On the daily walk to the CET Center, students can pass by one of the two most popular malls in all of Jordan. Pictured here is the alBaraKa Mall, with a nursery located in front. While Jordan is desert and not as “green” as American students might be accustomed to, that doesn’t stop native and non-native plants from flourishing, it just takes some extra work and human intervention.
During CET: Jordan’s orientation activities, they send us out on a neighborhood “scavenger hunt,” so we can become accustomed to Swaifyeh and locate important stores, like pharmacies, grocers, and electronic stores. One of the more immediate satisfying items we have to find is a sweet shop that sells Knafeh, a traditional Middle Eastern dessert.
Also, during orientation, CET Jordan treats all the students to a traditional Jordanian dinner. Pictured here is just a small contingency from this summer’s group of students. We had no idea how much food awaited us.
While at the traditional Jordanian dinner, we got to have a wide variety of food. From hummus and vegetables to lamb and french fries, not one went hungry. In addition to the food, we also got to have traditional desert, Mahalayeh, and traditional شاي وقهوة (tea and coffee).
The CET apartments are outfitted with gas stoves, and it took my roommate and I way too long to figure out how to turn the stove on. After our first night in Jordan, I attempted to make traditional Arabic coffee, the most important word in this sentence being attempted. Even though I didn’t make it correctly, it has just driven me to try and learn while in Jordan so I will be able to make coffee correctly when I return to the States.
From my internship to dinner adventures with my roommates, food has become a staple of our experience, so far, in Jordan. Pictured here my roommates and I endure a pretty quiet lunch right after signing our full-time language pledges (which meant we committed to only speaking in Arabic). For me, even though the language pledge has been difficult, it has forced me to stop and listen closely to what is being said. There is no passive listening when trying to learn Arabic!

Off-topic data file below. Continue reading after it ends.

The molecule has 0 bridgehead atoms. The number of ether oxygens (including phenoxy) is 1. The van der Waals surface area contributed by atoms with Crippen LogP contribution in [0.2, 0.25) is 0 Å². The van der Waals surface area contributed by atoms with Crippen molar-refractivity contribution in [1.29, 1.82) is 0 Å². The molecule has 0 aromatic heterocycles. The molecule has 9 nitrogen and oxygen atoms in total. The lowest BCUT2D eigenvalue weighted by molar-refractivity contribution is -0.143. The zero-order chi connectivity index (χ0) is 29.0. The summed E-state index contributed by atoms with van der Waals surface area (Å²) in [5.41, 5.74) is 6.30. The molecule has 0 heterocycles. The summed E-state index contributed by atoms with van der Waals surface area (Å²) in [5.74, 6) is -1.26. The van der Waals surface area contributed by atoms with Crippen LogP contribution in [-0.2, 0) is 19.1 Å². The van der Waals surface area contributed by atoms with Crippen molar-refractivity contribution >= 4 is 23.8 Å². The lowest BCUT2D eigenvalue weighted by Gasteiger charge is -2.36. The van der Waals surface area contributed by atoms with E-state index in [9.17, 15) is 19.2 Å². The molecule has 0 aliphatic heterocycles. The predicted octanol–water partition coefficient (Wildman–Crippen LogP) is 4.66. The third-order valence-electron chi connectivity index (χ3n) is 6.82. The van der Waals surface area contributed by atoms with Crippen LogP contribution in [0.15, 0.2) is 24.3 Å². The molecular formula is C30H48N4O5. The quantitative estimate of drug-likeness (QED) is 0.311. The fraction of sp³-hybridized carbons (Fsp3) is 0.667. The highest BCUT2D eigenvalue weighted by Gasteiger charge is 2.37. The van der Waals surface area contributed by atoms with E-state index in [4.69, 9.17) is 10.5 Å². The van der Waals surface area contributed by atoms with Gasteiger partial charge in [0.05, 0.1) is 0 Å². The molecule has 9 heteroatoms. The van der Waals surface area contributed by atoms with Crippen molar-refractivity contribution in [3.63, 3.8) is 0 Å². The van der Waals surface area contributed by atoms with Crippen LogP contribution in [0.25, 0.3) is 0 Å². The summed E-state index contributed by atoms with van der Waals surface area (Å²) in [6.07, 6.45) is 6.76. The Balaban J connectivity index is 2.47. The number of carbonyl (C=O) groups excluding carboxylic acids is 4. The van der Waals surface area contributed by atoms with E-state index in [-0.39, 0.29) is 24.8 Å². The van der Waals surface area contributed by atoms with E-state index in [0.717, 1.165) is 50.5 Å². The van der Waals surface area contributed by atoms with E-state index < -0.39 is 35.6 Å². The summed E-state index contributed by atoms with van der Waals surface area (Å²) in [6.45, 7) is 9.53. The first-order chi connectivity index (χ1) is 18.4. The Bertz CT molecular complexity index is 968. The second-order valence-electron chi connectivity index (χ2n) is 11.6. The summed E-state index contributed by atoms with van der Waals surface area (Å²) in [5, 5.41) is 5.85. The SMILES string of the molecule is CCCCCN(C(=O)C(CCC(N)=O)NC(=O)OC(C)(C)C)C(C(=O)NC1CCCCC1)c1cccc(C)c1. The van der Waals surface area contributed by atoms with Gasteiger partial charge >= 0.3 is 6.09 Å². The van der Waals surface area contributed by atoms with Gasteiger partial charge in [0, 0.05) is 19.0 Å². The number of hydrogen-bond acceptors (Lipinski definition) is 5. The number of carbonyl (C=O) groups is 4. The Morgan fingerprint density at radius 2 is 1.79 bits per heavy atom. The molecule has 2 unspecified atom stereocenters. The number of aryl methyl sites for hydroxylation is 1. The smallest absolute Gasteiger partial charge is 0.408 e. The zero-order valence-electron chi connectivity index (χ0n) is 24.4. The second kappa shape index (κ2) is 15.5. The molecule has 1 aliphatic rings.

Swaifyeh Village is definitely something you need to check out if you’re in Amman. While browsing the shops and hanging out in the Village CET students got to see what goes behind the scene in a Shawarma restaurant. Shawarma is extremely popular street food in Jordan that you can get on practically every block.
Also, on the way to the CET Center, students pass an impressive amount of upscale bridal shops. There are about 10 bridal stores on only one street! The reason why there are so many bridal shops is really twofold 1) weddings are a really important part of Jordanian culture, and 2) the Swaifyeh neighborhood is one of the more affluent neighborhoods in Amman.
In Amman, many gift shops display and sell many locally made arts and crafts. Pictured here is a locally-made marble small-scale model of the Masjid al-Aqsa (also popularly known as the Dome of the Rock). This piece is in Al-Afghani Gifts, which is near the CET Center.
Lastly, a nice walk down the street is a great way to end the day. This is the view I have every day as I walk home from my internship. With no humidity and the sun setting, this is quite a peaceful and enjoyable walk. Do not underestimate how much walking one does in Jordan, but it’s a good balance considering how much food is widely made available.
Feature Photo Caption:
A landscape view of the Swaifyeh neighborhood in Amman. Because Amman was built on 7 hills, impressive views like this can come from only 3rd story windows.